5. If you’re stuck with a random or dull story (see: Harvest Festival readings all about agricultural practice in Palestine 3000 years ago), spend some time thinking about what that story meant to the people who wrote it down, and where it fits into the overall story of salvation. Don’t be afraid to add a bit of context at the beginning – you can explain that the people were about to enter the Promised Land, that Moses was about to die, that he was telling them all about how to be God’s people and the promises they had made to God and God to them, and so on. Moses constantly reminds people of the Exodus in these readings, so you can act out that part of it and then act out the sacrifices the people were supposed to bring God. This can lead to wondering about how we show God that we’re thankful for what he gives us. Are we good at it? Do we remember to do it? Does God abandon us when we don’t remember to say ‘thank you’ to him? These readings, with a bit of context, can easily be brought around to broad questions of the relationship between God and his people, and our stewardship of the earth and of each other.

Next time: All-Age Worship maintaining themes and symbols THROUGH A SEASON – I know it’s August, but the best photos I have are of Lent, Holy Week, and Easter, so that’s what we’ll do. I’ll try to get some good photos of Advent and Christmas this year and share those for next year!

All-Age Worship Ideas, Part I

So it’s Monday morning, and I’m going to treat you all to an easy post full of pretty pictures.

A few people have been asking for ideas for All-Age Worship, and I think photos and concrete ideas are one of the best ways to get inspiration. While you may not want to, or be able to, reproduce these ideas exactly, I hope this at least gets you thinking in exciting new directions.

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This is Pentecost – we made doves and flames in Sunday School and the children and young people carried them in procession as we started the service.  You could do similar things at Christmas, with children carrying the figures for the crib scene, or at Candlemas with lights – or lots more! When all else fails, give them musical instruments.  (Just have a basket on hand to collect the instruments as soon as you’re done.)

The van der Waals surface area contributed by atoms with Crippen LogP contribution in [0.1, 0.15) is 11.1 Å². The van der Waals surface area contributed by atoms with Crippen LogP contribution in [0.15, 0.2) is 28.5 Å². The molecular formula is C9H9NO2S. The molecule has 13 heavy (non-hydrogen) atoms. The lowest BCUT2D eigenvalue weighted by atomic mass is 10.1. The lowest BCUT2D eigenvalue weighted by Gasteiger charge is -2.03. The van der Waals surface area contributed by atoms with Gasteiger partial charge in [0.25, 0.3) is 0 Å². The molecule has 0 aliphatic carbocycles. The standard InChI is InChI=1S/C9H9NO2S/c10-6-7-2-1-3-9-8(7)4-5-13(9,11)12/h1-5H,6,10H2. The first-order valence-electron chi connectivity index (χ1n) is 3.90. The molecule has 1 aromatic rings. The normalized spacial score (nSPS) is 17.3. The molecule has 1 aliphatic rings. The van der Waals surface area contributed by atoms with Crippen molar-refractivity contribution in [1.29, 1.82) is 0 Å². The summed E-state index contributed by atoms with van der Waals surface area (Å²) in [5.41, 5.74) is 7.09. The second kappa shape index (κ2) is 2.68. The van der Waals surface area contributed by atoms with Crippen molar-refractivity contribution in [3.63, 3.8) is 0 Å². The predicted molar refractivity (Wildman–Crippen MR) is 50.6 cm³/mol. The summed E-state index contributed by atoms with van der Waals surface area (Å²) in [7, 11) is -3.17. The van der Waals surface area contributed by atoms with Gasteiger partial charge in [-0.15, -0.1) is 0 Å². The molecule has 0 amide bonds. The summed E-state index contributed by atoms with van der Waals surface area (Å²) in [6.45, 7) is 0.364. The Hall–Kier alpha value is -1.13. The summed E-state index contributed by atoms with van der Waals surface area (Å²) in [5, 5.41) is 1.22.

The adults often comment after the service how much their experience of worship is enhanced by this visual element – an example of how something can be BOTH “for the children” and truly “All-Age.”

Two more examples of ways to enhance processions.  On the left is All Saints’ Sunday – we made a banner of our patron saint at a family event the day before, and carried it in procession.  Later, we made more banners of saints and added them. We’ve also made pew ends – paper figures of saints that I’ve stuck onto the ends of pews with Blu-Tak, so each pew has its “patron saint.”

On the right is Palm Sunday – we’ve started having a real donkey now, but we also have banners that children can carry, and I have a couple donkey puppets I hand out as well. The Palm Sunday banner reads “Come, Follow Me,” and the children made felt versions of themselves and their families to stick onto it.

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After some trial and error, we found it helpful to have most of the children at the front of the church for the Liturgy of the Word, and return to their parents at the Peace. Having the children involved in the procession helps with this, as they can then naturally sit down at the front at the end of the first hymn – we don’t have to awkwardly “invite them  forward” and wait until someone’s brave enough to get it started.  We have blankets, and a volunteer to sit with them and help guide them through the service via liturgical whispering (“this is the sorry prayer, and next we’ll hear how God forgives us!”) and help them learn to navigate their service sheets.

Also, we often include wondering questions in our talks at All-Age Services and children tend to be less shy about speaking up when they’re in a group of friends.

Of course, some children still prefer to sit with their parents and we’d never dream of stopping them!  Parents are also welcome to come forward and join us with their children on the blankets if they like.

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This was for the Confession at our Harvest Festival. We were doing a unit on Creation and the Fall in Sunday School, and the children made two murals. The green one was all the hard and sad and scary things in the world, all the ways in which it’s not how God wants it to be – you can see “bullying” and “war” written on the banner, as well as pictures of graves and pollution and so on.  As we confessed the ways in which we have not cared for God’s earth, and for each other, we held up this banner.  Behind it is one we’d made that shows the world how God wants it to be – beautiful nature, joyful cities, people taking care of each other – and at the Absolution, the banner of our “sins” was released, crumpled up, and “buried” under the altar, and the second one was revealed.